No no, you got it all wrong. If they shoot one down, it's an act of war. We must send in hundreds of thousand of Americans to get revenge. Plus we'll need to give Raytheon a couple of billion taxpayer dollars to develop a force field shield for the drones so the tragedy can never happen again.

Guess what? The people who think like that lost the election Tuesday.

If they keep screwing around, we might take out their air defense systems, but that would involve only 2-3 carrier battle groups. There's certainly no danger of us trying to invade; what would be the point?


I don't recall anyone talking about a ground war in Iran.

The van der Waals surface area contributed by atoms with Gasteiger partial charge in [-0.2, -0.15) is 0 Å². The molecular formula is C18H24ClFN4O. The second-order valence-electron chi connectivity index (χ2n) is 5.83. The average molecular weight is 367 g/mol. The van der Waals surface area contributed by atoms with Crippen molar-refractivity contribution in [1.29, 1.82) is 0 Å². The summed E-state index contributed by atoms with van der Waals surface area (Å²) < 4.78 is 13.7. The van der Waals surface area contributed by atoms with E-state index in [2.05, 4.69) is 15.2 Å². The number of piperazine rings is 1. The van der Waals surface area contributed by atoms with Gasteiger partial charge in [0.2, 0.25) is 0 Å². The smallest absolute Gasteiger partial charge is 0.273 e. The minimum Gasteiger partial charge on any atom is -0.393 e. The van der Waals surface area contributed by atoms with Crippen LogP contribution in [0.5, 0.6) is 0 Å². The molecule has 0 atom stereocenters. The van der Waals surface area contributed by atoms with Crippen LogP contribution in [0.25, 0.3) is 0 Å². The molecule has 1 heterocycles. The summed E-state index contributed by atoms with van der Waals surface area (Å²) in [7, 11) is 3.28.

2012-11-09 07:33:55 PM

orezona: Would have been a much different outcome if one of these had shown up:



/still a little sad the only place the Tomcat is being flown is by those assholes


It's generally accepted that most of them aren't even operational. We won't sell them the parts to keep them in the air.
 
2012-11-09 10:15:11 PM
warning shots?
 
2012-11-09 10:29:48 PM

NutWrench: Callous: edmo: And they can build a nuke?

No one said they have the capability to deliver it.

I believe the point is that a nuclear weapon is a bit more complicated than a missile but Iran can't seem to get even their missiles to work. Yet we've been bombarded for nearly a decade with propaganda about how Iran is always "a few months away" from building a nuke and how we simply MUST go in there right now and bomb something "before it's too late."